Wednesday, April 7, 2010

Meanwhile, back at HQ...

Today we return to Maj. Gillham briefly, as he writes a letter from his office using pale green paper.  In this letter he recounts a trip to a local park and tells Frances of the new stay-healthy campaign that he has started for himself.  He also confirms his final release day, which now gives both parties a specific date to look forward to.

20 Jan 46

Dearest Love,

How do you like my pretty green paper?  I am at the office and this is what we use for file copies.  I was on duty today.  It is now 1830 and I have to stay here until 2100.  The rest of the force was off today.  Col. Buchanan had to come do some work here this afternoon, so he let me get away for a few hours.

I went out to the zoo and museum at Ueno Park.  It was a very nice zoo and they still have a good many animals left, but they are mostly herbiverous.  There were some fine giraffes, kangaroos, monkeys, etc., and quite a collection of fowl.  Two things that surprised me as zoo items were Holstein cows and ordinary pigs.  I went to a natural history and science museum.  They has some very good exhibits, but it had run down somewhat.  There were some stuffed long-tailed roosters whose tails were about 12 ft. long.  I wanted to go to the Imperial Household Museum there, but it is closed until March.  It is the finest in Japan.

I had a rather novel experience the other day.  I ate breakfast with a Russian officer who could not speak English, and as my Russian is a little rusty we conversed in Japanese.  He was good in Japanese, but he used a low or impolite form and had a gutteral accent.  I used the rather stilted, very polite forms that we learned at Chicago and had a southern U.S. accent, but in spite of it all we made ourselves understood.

You remember the sample translations I sent you recently?  Well, I have been working on a real tough one.  It is a paper on British economics by a Russian author translated into English by a Japanese editor.

Recently I began to notice that I was becoming more and more nervous.  The pressure and working conditions of my job are nerve-wracking in themselves.  They pour coffee at us all the time and I had been drinking a good deal of it.  Also, I was smoking more and more, and taking a nip or bottle of beer each evening.  I decided it was all doing me no good, so several days ago I cut out tobacco, alcohol and coffee all at once.  Until then I didn't realize how insidiously they had crept in on me.  I went around quaking like an aspen for a couple of days, but now I am beginning to feel much better and calmer.  I will probably go back to all three, but in moderation.  I think I learned a good lesson -- and in time.

I just got a December Reader's Digest.  Did you read the article in there about the emotional cycle, "Why we all have 'ups and downs'"?  I have been vaguely conscious of it for some time and believe it accounts for a good bit.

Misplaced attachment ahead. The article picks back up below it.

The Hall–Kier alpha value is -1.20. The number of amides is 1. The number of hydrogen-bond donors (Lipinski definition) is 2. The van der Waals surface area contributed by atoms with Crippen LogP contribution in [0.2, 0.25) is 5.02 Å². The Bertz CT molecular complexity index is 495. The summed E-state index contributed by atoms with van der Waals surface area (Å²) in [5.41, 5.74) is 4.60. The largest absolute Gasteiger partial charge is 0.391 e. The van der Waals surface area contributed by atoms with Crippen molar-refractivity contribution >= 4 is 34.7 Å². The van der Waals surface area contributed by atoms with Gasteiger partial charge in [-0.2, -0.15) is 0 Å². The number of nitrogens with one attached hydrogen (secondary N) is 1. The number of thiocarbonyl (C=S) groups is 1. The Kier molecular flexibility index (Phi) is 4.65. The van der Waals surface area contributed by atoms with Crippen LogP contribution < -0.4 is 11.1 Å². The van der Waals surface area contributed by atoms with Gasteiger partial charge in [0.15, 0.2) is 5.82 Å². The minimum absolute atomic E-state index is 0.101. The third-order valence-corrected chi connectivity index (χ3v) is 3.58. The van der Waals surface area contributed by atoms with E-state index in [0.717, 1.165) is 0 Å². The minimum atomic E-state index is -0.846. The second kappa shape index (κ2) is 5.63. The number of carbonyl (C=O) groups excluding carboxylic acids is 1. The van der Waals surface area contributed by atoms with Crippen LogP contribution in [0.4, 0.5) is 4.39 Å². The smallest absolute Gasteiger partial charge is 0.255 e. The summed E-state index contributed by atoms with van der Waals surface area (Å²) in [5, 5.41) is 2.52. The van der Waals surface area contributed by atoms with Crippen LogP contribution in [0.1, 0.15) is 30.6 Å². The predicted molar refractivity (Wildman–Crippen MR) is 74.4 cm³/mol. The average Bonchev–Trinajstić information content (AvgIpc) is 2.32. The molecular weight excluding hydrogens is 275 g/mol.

I would like to see Martha on her birthday.  I'll be she is cute.  I sent her a little present which should arrive on time.  You may have take it up a bit, but then you can let it out as she grows.

There was an interesting article about house planning in a current (here) Life.  It has some good points.  How does the housing situation look in that vicinity?

My release date from the Army looks like 15 May.  That may mean I start leaving here at that time.  Whenever it is it will be wonderful to have you in my arms again.




Ueno Park, located about three miles northeast of the Dai Ichi building and the Imperial Palace, is a very popular park in Tokyo and is still the location of the zoo and the natural science museum. 

Ueno Park, Tokyo, in the spring of 2004,
with cherry trees in blossom.

The Ueno Zoo is the oldest in Japan, founded in 1882 during the Meiji Empire.  Astoundingly, the zoo was used for propaganda purposes in March 1945 (less than a year before this letter) when captured U.S. Army Air Force pilot Ray Halloran was placed naked in an empty tiger cage and displayed to the Japanese public.  There were no tigers in the zoo because the government had ordered all wild and dangerous animals killed, for fear that a bomb might destroy their enclosures and send the ferocious animals into the streets of the city.  This would corroborate Maj. Gillham's description of the zoo as having primarily herbivorous animals at that point.

The National Museum of Nature and Science was also built during the Meiji era of westernization, and the original 1871 building still stands today.

The National Museum of Nature and Science, in 2007

Also in Ueno Park is the Tokyo National Museum, which Maj. Gillham refers to as the Imperial Household Museum.  It was founded in 1872 and was also another modernization project of the Meiji emperor.  In 1882 the museum was moved into an old temple, where it remains today.  The museum seems to be the Japanese equivalent of the Smithsonian Institute, in terms of the width and breadth of its exhibits.

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